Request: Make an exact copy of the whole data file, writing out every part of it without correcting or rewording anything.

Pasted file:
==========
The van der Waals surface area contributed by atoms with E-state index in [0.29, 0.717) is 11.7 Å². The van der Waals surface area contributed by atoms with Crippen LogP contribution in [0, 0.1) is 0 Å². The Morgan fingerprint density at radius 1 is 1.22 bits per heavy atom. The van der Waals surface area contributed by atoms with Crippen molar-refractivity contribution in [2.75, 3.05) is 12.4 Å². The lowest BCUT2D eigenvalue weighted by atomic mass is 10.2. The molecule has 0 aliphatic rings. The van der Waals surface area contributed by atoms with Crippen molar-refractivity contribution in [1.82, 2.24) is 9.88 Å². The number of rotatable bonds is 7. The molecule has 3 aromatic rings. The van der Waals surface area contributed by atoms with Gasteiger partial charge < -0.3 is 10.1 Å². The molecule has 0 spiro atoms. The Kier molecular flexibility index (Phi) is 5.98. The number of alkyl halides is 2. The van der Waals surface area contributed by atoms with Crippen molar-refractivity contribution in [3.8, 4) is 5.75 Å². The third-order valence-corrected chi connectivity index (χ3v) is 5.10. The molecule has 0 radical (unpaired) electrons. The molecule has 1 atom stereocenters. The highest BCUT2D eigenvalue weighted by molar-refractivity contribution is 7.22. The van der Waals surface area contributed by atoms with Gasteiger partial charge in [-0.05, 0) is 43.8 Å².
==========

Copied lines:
The van der Waals surface area contributed by atoms with E-state index in [0.29, 0.717) is 11.7 Å². The van der Waals surface area contributed by atoms with Crippen LogP contribution in [0, 0.1) is 0 Å². The Morgan fingerprint density at radius 1 is 1.22 bits per heavy atom. The van der Waals surface area contributed by atoms with Crippen molar-refractivity contribution in [2.75, 3.05) is 12.4 Å². The lowest BCUT2D eigenvalue weighted by atomic mass is 10.2. The molecule has 0 aliphatic rings. The van der Waals surface area contributed by atoms with Crippen molar-refractivity contribution in [1.82, 2.24) is 9.88 Å². The number of rotatable bonds is 7. The molecule has 3 aromatic rings. The van der Waals surface area contributed by atoms with Gasteiger partial charge < -0.3 is 10.1 Å². The molecule has 0 spiro atoms. The Kier molecular flexibility index (Phi) is 5.98. The number of alkyl halides is 2. The van der Waals surface area contributed by atoms with Crippen molar-refractivity contribution in [3.8, 4) is 5.75 Å². The third-order valence-corrected chi connectivity index (χ3v) is 5.10. The molecule has 0 radical (unpaired) electrons. The molecule has 1 atom stereocenters. The highest BCUT2D eigenvalue weighted by molar-refractivity contribution is 7.22. The van der Waals surface area contributed by atoms with Gasteiger partial charge in [-0.05, 0) is 43.8 Å².